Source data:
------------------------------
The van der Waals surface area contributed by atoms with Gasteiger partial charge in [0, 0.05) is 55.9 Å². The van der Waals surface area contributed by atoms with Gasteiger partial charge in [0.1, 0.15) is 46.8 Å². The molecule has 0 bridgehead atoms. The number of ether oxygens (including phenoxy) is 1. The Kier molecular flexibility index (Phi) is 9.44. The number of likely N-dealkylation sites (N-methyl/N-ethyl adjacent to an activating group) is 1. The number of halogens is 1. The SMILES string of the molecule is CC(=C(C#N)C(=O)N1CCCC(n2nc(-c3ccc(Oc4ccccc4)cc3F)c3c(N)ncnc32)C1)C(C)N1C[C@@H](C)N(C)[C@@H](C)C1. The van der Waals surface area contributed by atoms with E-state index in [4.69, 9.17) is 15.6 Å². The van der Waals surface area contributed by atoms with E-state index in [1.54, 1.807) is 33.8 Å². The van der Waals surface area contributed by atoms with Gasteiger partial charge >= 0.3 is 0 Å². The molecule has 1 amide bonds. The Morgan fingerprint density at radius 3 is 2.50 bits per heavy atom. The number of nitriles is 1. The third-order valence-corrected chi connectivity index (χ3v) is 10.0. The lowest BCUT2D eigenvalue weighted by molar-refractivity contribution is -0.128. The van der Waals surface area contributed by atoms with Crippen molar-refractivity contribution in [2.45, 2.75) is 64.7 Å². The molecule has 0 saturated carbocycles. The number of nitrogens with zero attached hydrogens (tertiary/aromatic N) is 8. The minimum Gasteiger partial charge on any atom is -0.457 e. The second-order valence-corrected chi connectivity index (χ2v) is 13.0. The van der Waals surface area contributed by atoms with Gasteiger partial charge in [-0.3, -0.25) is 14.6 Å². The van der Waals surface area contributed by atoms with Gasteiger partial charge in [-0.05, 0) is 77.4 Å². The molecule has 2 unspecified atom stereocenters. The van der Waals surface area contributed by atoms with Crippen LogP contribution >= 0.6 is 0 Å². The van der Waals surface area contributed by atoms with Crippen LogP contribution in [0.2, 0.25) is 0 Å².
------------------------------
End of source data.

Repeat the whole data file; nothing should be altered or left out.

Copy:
The van der Waals surface area contributed by atoms with Gasteiger partial charge in [0, 0.05) is 55.9 Å². The van der Waals surface area contributed by atoms with Gasteiger partial charge in [0.1, 0.15) is 46.8 Å². The molecule has 0 bridgehead atoms. The number of ether oxygens (including phenoxy) is 1. The Kier molecular flexibility index (Phi) is 9.44. The number of likely N-dealkylation sites (N-methyl/N-ethyl adjacent to an activating group) is 1. The number of halogens is 1. The SMILES string of the molecule is CC(=C(C#N)C(=O)N1CCCC(n2nc(-c3ccc(Oc4ccccc4)cc3F)c3c(N)ncnc32)C1)C(C)N1C[C@@H](C)N(C)[C@@H](C)C1. The van der Waals surface area contributed by atoms with E-state index in [4.69, 9.17) is 15.6 Å². The van der Waals surface area contributed by atoms with E-state index in [1.54, 1.807) is 33.8 Å². The van der Waals surface area contributed by atoms with Gasteiger partial charge >= 0.3 is 0 Å². The molecule has 1 amide bonds. The Morgan fingerprint density at radius 3 is 2.50 bits per heavy atom. The number of nitriles is 1. The third-order valence-corrected chi connectivity index (χ3v) is 10.0. The lowest BCUT2D eigenvalue weighted by molar-refractivity contribution is -0.128. The van der Waals surface area contributed by atoms with Crippen molar-refractivity contribution in [2.45, 2.75) is 64.7 Å². The molecule has 0 saturated carbocycles. The number of nitrogens with zero attached hydrogens (tertiary/aromatic N) is 8. The minimum Gasteiger partial charge on any atom is -0.457 e. The second-order valence-corrected chi connectivity index (χ2v) is 13.0. The van der Waals surface area contributed by atoms with Gasteiger partial charge in [-0.3, -0.25) is 14.6 Å². The van der Waals surface area contributed by atoms with Gasteiger partial charge in [-0.05, 0) is 77.4 Å². The molecule has 2 unspecified atom stereocenters. The van der Waals surface area contributed by atoms with Crippen LogP contribution >= 0.6 is 0 Å². The van der Waals surface area contributed by atoms with Crippen LogP contribution in [0.2, 0.25) is 0 Å².